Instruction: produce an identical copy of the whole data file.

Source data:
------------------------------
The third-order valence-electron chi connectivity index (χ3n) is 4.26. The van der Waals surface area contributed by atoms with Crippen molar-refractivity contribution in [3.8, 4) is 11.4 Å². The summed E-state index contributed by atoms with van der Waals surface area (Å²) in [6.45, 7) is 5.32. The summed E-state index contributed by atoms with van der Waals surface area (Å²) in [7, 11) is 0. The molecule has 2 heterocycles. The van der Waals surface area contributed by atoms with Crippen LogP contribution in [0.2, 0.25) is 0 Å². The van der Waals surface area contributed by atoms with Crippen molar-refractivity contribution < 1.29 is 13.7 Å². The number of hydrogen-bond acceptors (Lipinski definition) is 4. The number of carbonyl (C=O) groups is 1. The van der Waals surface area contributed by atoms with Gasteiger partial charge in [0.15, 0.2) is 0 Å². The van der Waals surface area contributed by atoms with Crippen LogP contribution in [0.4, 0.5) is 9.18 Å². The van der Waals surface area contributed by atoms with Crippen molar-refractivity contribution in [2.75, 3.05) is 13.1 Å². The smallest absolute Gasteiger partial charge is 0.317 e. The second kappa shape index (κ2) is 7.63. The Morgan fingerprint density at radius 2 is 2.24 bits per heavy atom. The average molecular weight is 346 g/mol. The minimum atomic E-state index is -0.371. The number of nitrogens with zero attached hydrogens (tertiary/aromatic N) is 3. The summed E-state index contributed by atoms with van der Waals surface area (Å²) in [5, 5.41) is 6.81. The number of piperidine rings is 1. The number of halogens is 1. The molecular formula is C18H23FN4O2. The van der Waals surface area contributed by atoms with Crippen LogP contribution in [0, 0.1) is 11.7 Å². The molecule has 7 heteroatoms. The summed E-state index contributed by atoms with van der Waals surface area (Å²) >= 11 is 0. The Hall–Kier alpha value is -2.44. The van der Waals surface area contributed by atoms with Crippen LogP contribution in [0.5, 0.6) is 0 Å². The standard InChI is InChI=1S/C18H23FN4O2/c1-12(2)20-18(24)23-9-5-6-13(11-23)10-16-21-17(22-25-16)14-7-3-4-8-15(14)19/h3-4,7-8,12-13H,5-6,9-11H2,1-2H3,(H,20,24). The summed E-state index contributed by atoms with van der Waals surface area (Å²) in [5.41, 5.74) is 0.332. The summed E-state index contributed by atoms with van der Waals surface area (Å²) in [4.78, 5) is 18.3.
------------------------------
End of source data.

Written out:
The third-order valence-electron chi connectivity index (χ3n) is 4.26. The van der Waals surface area contributed by atoms with Crippen molar-refractivity contribution in [3.8, 4) is 11.4 Å². The summed E-state index contributed by atoms with van der Waals surface area (Å²) in [6.45, 7) is 5.32. The summed E-state index contributed by atoms with van der Waals surface area (Å²) in [7, 11) is 0. The molecule has 2 heterocycles. The van der Waals surface area contributed by atoms with Crippen LogP contribution in [0.2, 0.25) is 0 Å². The van der Waals surface area contributed by atoms with Crippen molar-refractivity contribution < 1.29 is 13.7 Å². The number of hydrogen-bond acceptors (Lipinski definition) is 4. The number of carbonyl (C=O) groups is 1. The van der Waals surface area contributed by atoms with Gasteiger partial charge in [0.15, 0.2) is 0 Å². The van der Waals surface area contributed by atoms with Crippen LogP contribution in [0.4, 0.5) is 9.18 Å². The van der Waals surface area contributed by atoms with Crippen molar-refractivity contribution in [2.75, 3.05) is 13.1 Å². The smallest absolute Gasteiger partial charge is 0.317 e. The second kappa shape index (κ2) is 7.63. The Morgan fingerprint density at radius 2 is 2.24 bits per heavy atom. The average molecular weight is 346 g/mol. The minimum atomic E-state index is -0.371. The number of nitrogens with zero attached hydrogens (tertiary/aromatic N) is 3. The summed E-state index contributed by atoms with van der Waals surface area (Å²) in [5, 5.41) is 6.81. The number of piperidine rings is 1. The number of halogens is 1. The molecular formula is C18H23FN4O2. The van der Waals surface area contributed by atoms with Crippen LogP contribution in [0, 0.1) is 11.7 Å². The molecule has 7 heteroatoms. The summed E-state index contributed by atoms with van der Waals surface area (Å²) >= 11 is 0. The Hall–Kier alpha value is -2.44. The van der Waals surface area contributed by atoms with Crippen LogP contribution in [0.5, 0.6) is 0 Å². The standard InChI is InChI=1S/C18H23FN4O2/c1-12(2)20-18(24)23-9-5-6-13(11-23)10-16-21-17(22-25-16)14-7-3-4-8-15(14)19/h3-4,7-8,12-13H,5-6,9-11H2,1-2H3,(H,20,24). The summed E-state index contributed by atoms with van der Waals surface area (Å²) in [5.41, 5.74) is 0.332. The summed E-state index contributed by atoms with van der Waals surface area (Å²) in [4.78, 5) is 18.3.